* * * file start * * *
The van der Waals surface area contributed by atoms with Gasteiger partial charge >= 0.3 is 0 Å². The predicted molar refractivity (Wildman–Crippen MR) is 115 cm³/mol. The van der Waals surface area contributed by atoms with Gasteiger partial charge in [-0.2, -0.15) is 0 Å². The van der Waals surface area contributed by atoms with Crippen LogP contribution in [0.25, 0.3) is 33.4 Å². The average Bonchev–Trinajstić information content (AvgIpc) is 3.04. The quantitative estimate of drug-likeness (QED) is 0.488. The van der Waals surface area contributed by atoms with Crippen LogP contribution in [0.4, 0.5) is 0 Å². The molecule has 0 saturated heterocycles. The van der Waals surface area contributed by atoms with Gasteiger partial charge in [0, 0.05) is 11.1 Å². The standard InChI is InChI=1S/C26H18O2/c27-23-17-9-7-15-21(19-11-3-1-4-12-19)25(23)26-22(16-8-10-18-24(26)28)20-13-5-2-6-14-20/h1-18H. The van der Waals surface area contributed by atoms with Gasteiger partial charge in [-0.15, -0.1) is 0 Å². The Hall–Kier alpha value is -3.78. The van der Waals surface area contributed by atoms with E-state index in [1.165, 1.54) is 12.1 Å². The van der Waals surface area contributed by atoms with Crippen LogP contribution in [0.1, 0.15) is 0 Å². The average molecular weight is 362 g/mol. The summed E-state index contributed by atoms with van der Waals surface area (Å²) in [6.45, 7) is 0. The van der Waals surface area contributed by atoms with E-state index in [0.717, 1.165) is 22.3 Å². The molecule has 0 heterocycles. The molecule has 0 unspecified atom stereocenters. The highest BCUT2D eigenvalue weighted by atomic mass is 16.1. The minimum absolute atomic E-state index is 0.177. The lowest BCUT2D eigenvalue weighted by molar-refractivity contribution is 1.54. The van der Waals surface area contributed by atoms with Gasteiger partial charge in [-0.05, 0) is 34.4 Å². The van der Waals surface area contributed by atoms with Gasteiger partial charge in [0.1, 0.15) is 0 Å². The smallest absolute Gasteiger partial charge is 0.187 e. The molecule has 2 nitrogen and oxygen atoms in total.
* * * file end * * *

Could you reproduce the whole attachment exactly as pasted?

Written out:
The van der Waals surface area contributed by atoms with Gasteiger partial charge >= 0.3 is 0 Å². The predicted molar refractivity (Wildman–Crippen MR) is 115 cm³/mol. The van der Waals surface area contributed by atoms with Gasteiger partial charge in [-0.2, -0.15) is 0 Å². The van der Waals surface area contributed by atoms with Crippen LogP contribution in [0.25, 0.3) is 33.4 Å². The average Bonchev–Trinajstić information content (AvgIpc) is 3.04. The quantitative estimate of drug-likeness (QED) is 0.488. The van der Waals surface area contributed by atoms with Crippen LogP contribution in [0.4, 0.5) is 0 Å². The molecule has 0 saturated heterocycles. The van der Waals surface area contributed by atoms with Gasteiger partial charge in [0, 0.05) is 11.1 Å². The standard InChI is InChI=1S/C26H18O2/c27-23-17-9-7-15-21(19-11-3-1-4-12-19)25(23)26-22(16-8-10-18-24(26)28)20-13-5-2-6-14-20/h1-18H. The van der Waals surface area contributed by atoms with Gasteiger partial charge in [-0.15, -0.1) is 0 Å². The Hall–Kier alpha value is -3.78. The van der Waals surface area contributed by atoms with E-state index in [1.165, 1.54) is 12.1 Å². The van der Waals surface area contributed by atoms with Crippen LogP contribution in [0.1, 0.15) is 0 Å². The average molecular weight is 362 g/mol. The summed E-state index contributed by atoms with van der Waals surface area (Å²) in [6.45, 7) is 0. The van der Waals surface area contributed by atoms with E-state index in [0.717, 1.165) is 22.3 Å². The molecule has 0 heterocycles. The molecule has 0 unspecified atom stereocenters. The highest BCUT2D eigenvalue weighted by atomic mass is 16.1. The minimum absolute atomic E-state index is 0.177. The lowest BCUT2D eigenvalue weighted by molar-refractivity contribution is 1.54. The van der Waals surface area contributed by atoms with Gasteiger partial charge in [-0.05, 0) is 34.4 Å². The van der Waals surface area contributed by atoms with Gasteiger partial charge in [0.1, 0.15) is 0 Å². The smallest absolute Gasteiger partial charge is 0.187 e. The molecule has 2 nitrogen and oxygen atoms in total.